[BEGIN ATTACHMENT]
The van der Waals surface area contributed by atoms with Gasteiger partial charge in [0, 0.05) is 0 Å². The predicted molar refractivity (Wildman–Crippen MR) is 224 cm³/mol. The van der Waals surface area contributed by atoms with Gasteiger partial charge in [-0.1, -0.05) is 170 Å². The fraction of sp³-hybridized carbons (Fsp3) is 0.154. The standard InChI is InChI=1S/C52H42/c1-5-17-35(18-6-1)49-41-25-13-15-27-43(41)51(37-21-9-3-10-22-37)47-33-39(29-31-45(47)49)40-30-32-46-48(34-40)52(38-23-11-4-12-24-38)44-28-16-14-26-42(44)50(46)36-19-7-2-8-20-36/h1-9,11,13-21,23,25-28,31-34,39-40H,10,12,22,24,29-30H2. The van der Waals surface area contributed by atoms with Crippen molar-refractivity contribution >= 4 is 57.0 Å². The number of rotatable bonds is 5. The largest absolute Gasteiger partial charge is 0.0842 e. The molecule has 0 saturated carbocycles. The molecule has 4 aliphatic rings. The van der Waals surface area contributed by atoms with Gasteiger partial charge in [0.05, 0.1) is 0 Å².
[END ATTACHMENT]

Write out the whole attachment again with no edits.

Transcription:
The van der Waals surface area contributed by atoms with Gasteiger partial charge in [0, 0.05) is 0 Å². The predicted molar refractivity (Wildman–Crippen MR) is 224 cm³/mol. The van der Waals surface area contributed by atoms with Gasteiger partial charge in [-0.1, -0.05) is 170 Å². The fraction of sp³-hybridized carbons (Fsp3) is 0.154. The standard InChI is InChI=1S/C52H42/c1-5-17-35(18-6-1)49-41-25-13-15-27-43(41)51(37-21-9-3-10-22-37)47-33-39(29-31-45(47)49)40-30-32-46-48(34-40)52(38-23-11-4-12-24-38)44-28-16-14-26-42(44)50(46)36-19-7-2-8-20-36/h1-9,11,13-21,23,25-28,31-34,39-40H,10,12,22,24,29-30H2. The van der Waals surface area contributed by atoms with Crippen molar-refractivity contribution >= 4 is 57.0 Å². The number of rotatable bonds is 5. The largest absolute Gasteiger partial charge is 0.0842 e. The molecule has 0 saturated carbocycles. The molecule has 4 aliphatic rings. The van der Waals surface area contributed by atoms with Gasteiger partial charge in [0.05, 0.1) is 0 Å².